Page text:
"To be honest, today was a stage where I said it doesn't matter how much experience I have, I have no idea how it is going to turn out. Any scenario could have happened and this was one that we didn't really talk about but it happened two years ago in the Tour. We had a chat about it this morning and we said "let's really stay in the front just in case and let's go after the climb" but Team Sky did it. At least we were in position and we helped the move go as far as possible for two reasons: because Damiano was there and we could pick up some seconds and two, because Greg was there and it was a great finish for him."

White Jersey Simon Yates' Orica-Scott team sent me this update:

British climber Simon Yates has strengthened his general classification position, moving up to sixth overall, after crosswinds caused a late split on stage 16 of the Tour de France today.

The 24-year-old ORICA-SCOTT rider made the winning move in the last 20km, alongside the yellow jersey of Chris Froome (Team Sky) and stage winner Michael Matthews (Team Sunweb), as others such as Dan Martin (Quickstep Floors) fell short.

Fellow white jersey contender Louis Meintjes (UAE Emirates) also missed the split which saw Yates extend his stranglehold on the best young rider competition to almost four minutes.

“I felt good and I had good legs again today,” Yates declared. “I’ve been getting better with each day.”

“The team did a fantastic job today, they were always around me and had me in the right position at all of the crucial moments so I didn’t have to do a lot at all. Jens Keukeleire did a really fantastic job for me when it really started to split there in the wind and once I made that front group I was in a good position. In the end it was a perfect day.”

Chris Froome

Simon Yates (on the right front, in white) finished with Froome.

ORICA-SCOTT sport director Matt White echoed Yates’ sentiments on the team. “We had good information and we knew where we had to be and when,” White said. “The whole team did a great job of keeping Simon safe and in the right place as you could see.”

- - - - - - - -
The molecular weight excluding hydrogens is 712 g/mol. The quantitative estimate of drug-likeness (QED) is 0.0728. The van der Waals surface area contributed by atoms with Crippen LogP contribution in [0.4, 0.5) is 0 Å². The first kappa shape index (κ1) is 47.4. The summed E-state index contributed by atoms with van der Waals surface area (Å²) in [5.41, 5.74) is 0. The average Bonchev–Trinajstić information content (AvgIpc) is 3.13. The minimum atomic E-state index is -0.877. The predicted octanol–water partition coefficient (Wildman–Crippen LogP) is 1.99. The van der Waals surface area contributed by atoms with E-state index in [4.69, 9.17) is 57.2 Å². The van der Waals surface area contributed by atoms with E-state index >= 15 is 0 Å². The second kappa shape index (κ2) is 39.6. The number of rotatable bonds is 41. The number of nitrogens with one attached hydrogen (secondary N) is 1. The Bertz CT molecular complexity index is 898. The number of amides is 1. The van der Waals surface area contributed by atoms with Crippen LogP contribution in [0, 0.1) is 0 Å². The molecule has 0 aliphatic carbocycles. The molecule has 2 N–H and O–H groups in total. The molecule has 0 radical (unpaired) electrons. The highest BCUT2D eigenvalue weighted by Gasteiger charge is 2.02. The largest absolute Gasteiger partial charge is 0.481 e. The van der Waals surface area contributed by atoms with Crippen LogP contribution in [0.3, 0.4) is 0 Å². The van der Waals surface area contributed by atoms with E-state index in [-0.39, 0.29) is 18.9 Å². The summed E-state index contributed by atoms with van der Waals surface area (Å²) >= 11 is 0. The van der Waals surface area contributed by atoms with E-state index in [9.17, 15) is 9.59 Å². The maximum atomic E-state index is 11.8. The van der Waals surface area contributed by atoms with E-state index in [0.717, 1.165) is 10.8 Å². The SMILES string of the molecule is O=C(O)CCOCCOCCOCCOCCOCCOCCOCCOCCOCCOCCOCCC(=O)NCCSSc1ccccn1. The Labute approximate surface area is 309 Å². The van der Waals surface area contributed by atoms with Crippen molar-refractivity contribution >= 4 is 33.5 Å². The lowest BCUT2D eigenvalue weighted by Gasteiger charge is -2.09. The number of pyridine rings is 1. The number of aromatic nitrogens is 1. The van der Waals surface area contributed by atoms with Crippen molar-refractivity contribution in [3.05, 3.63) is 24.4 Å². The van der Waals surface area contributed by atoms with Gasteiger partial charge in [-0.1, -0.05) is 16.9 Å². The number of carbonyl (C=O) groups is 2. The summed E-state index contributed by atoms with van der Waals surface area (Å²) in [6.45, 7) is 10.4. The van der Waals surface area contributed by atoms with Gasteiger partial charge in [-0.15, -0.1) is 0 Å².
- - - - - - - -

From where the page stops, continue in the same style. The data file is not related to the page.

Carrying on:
“This Tour de France has shown that everything can change in a second and with the top riders so close on the GC, we are happy to be up there fighting amongst them.”

How it happened:

Crosswinds posed their biggest threat of this year’s Tour de France on stage 16 and the peloton was understandably nervous. There was a number of attempted breakaways in the first 50km, including moves containing ORICA-SCOTT’s Michael Albasini and Daryl Impey, but neither managed to gain more than 30seconds advantage and were shortly shut done.

A furious pace, set mostly by stage winners Team Sunweb, saw the bunch remain relatively compact for the next 100km before the action picked up again in the final 20km.

Team Sky took over on the front and their pressure split the bunch to form a lead group of around 25 riders. Matthews took the reduced bunch sprint as those behind the split rued the missed opportunity and time loss.

Marcel Kittel and Dan Martin ride for Quick-Step Floors. Here's the team's stage 16 report:

Early fierce attacks, crosswinds, full-throttle action and gaps in the general classification, stage 16 (Le Puy-en-Velay – Romans-sur-Isère, 165 kilometers) of the Tour de France had it all. The rapid tempo led to many riders being dropped from the peloton, among them also Marcel Kittel, who once he lost contact with the main group rode his own pace until the finish, where he made his daily visit to the podium to don again the prestigious green jersey he wears since last week.

With five stages to go, the German holds a 29-point lead over Tuesday's winner, Michael Matthews (Team Sunweb), but is determined to fight until the very end, despite the gap coming down and the fact the team will continue in seven riders after Philippe Gilbert was forced to abandon due to a viral gastroenteritis: "It is as it is. I can't change any of the things that happened today. The stage suited Matthews better with that tough uphill start, where I lost contact. But I won't think of the points I lost today, although I'm not happy with this, I'll just focus on the next stages and take it day by day."

The stage was affected by severe crosswinds in the final 20 kilometers, with strong gusts of wind splintering the peloton on the roads to Romans-sur-Isère, a town which last year featured on the course of the 2016 Paris-Nice. Unfortunately, Dan Martin was among the riders caught on the wrong side of these crosswinds and conceded 51 seconds by the finish, a loss which moved him down to seventh in the overall standings.

"It was a really tough stage and we suffered out there. It was difficult without Matteo and Philippe, who were forced to say goodbye to the race earlier. Their presence would have probably made the difference today. Can't say it's the best situation for us, but the team is upbeat and optimistic about our chances now that the race is heading into the Alps for two days", said Dan Martin at the finish of stage 16.

You might enjoy this video about one of our Tour de France books: